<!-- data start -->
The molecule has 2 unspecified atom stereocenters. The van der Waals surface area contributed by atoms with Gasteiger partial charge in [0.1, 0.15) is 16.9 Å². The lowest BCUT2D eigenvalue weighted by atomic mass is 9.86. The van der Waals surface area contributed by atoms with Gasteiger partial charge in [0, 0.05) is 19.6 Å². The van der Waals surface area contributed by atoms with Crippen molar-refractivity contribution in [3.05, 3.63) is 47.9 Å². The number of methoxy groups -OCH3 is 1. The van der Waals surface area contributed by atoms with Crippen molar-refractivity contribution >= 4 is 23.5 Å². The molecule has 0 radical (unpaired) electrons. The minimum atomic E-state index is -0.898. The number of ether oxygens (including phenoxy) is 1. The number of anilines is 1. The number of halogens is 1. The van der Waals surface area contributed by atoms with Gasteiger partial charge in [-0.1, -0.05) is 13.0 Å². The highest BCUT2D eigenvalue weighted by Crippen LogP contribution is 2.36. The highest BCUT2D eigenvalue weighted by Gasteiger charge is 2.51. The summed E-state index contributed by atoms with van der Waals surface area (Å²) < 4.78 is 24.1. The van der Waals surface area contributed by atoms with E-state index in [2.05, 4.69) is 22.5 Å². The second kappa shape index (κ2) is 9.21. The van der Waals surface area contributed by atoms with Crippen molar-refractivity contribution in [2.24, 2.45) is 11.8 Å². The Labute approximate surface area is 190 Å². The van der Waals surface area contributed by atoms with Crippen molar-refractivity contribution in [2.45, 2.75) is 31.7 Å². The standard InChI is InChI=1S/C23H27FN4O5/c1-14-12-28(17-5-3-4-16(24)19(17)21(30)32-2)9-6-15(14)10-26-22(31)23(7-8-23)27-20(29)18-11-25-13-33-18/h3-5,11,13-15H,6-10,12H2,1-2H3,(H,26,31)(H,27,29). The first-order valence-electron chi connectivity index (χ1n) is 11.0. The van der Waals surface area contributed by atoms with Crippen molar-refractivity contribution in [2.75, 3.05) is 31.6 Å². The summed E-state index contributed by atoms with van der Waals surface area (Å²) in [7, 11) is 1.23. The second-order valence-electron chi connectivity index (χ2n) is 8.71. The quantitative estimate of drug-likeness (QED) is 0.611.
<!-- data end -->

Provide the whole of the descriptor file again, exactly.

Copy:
The molecule has 2 unspecified atom stereocenters. The van der Waals surface area contributed by atoms with Gasteiger partial charge in [0.1, 0.15) is 16.9 Å². The lowest BCUT2D eigenvalue weighted by atomic mass is 9.86. The van der Waals surface area contributed by atoms with Gasteiger partial charge in [0, 0.05) is 19.6 Å². The van der Waals surface area contributed by atoms with Crippen molar-refractivity contribution in [3.05, 3.63) is 47.9 Å². The number of methoxy groups -OCH3 is 1. The van der Waals surface area contributed by atoms with Crippen molar-refractivity contribution >= 4 is 23.5 Å². The molecule has 0 radical (unpaired) electrons. The minimum atomic E-state index is -0.898. The number of ether oxygens (including phenoxy) is 1. The number of anilines is 1. The number of halogens is 1. The van der Waals surface area contributed by atoms with Gasteiger partial charge in [-0.1, -0.05) is 13.0 Å². The highest BCUT2D eigenvalue weighted by Crippen LogP contribution is 2.36. The highest BCUT2D eigenvalue weighted by Gasteiger charge is 2.51. The summed E-state index contributed by atoms with van der Waals surface area (Å²) < 4.78 is 24.1. The van der Waals surface area contributed by atoms with E-state index in [2.05, 4.69) is 22.5 Å². The second kappa shape index (κ2) is 9.21. The van der Waals surface area contributed by atoms with Crippen molar-refractivity contribution in [2.24, 2.45) is 11.8 Å². The Labute approximate surface area is 190 Å². The van der Waals surface area contributed by atoms with Crippen molar-refractivity contribution in [2.45, 2.75) is 31.7 Å². The standard InChI is InChI=1S/C23H27FN4O5/c1-14-12-28(17-5-3-4-16(24)19(17)21(30)32-2)9-6-15(14)10-26-22(31)23(7-8-23)27-20(29)18-11-25-13-33-18/h3-5,11,13-15H,6-10,12H2,1-2H3,(H,26,31)(H,27,29). The first-order valence-electron chi connectivity index (χ1n) is 11.0. The van der Waals surface area contributed by atoms with Crippen molar-refractivity contribution in [2.75, 3.05) is 31.6 Å². The summed E-state index contributed by atoms with van der Waals surface area (Å²) in [7, 11) is 1.23. The second-order valence-electron chi connectivity index (χ2n) is 8.71. The quantitative estimate of drug-likeness (QED) is 0.611.